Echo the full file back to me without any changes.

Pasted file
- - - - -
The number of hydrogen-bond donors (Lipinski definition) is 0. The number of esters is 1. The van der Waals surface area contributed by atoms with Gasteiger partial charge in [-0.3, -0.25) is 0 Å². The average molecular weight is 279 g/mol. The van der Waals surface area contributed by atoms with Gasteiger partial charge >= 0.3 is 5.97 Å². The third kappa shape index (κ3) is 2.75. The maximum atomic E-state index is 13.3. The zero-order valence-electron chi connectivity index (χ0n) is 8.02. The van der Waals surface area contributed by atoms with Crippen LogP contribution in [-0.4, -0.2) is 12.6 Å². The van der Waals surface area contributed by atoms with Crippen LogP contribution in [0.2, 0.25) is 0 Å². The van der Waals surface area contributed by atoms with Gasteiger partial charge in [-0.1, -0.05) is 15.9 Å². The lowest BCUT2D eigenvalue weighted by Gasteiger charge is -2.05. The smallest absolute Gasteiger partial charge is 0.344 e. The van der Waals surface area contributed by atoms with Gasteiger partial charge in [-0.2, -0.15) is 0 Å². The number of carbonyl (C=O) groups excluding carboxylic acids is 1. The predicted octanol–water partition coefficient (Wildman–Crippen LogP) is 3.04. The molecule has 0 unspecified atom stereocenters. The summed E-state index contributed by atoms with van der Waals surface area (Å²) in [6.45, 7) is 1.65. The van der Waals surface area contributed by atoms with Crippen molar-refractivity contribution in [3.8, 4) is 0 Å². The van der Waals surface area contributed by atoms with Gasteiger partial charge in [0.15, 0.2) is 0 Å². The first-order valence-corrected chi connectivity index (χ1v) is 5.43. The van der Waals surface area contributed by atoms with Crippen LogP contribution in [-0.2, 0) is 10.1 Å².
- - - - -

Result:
The number of hydrogen-bond donors (Lipinski definition) is 0. The number of esters is 1. The van der Waals surface area contributed by atoms with Gasteiger partial charge in [-0.3, -0.25) is 0 Å². The average molecular weight is 279 g/mol. The van der Waals surface area contributed by atoms with Gasteiger partial charge >= 0.3 is 5.97 Å². The third kappa shape index (κ3) is 2.75. The maximum atomic E-state index is 13.3. The zero-order valence-electron chi connectivity index (χ0n) is 8.02. The van der Waals surface area contributed by atoms with Crippen LogP contribution in [-0.4, -0.2) is 12.6 Å². The van der Waals surface area contributed by atoms with Crippen LogP contribution in [0.2, 0.25) is 0 Å². The van der Waals surface area contributed by atoms with Gasteiger partial charge in [-0.1, -0.05) is 15.9 Å². The lowest BCUT2D eigenvalue weighted by Gasteiger charge is -2.05. The smallest absolute Gasteiger partial charge is 0.344 e. The van der Waals surface area contributed by atoms with Gasteiger partial charge in [-0.2, -0.15) is 0 Å². The number of carbonyl (C=O) groups excluding carboxylic acids is 1. The predicted octanol–water partition coefficient (Wildman–Crippen LogP) is 3.04. The molecule has 0 unspecified atom stereocenters. The summed E-state index contributed by atoms with van der Waals surface area (Å²) in [6.45, 7) is 1.65. The van der Waals surface area contributed by atoms with Crippen molar-refractivity contribution in [3.8, 4) is 0 Å². The van der Waals surface area contributed by atoms with Gasteiger partial charge in [0.15, 0.2) is 0 Å². The first-order valence-corrected chi connectivity index (χ1v) is 5.43. The van der Waals surface area contributed by atoms with Crippen LogP contribution in [-0.2, 0) is 10.1 Å².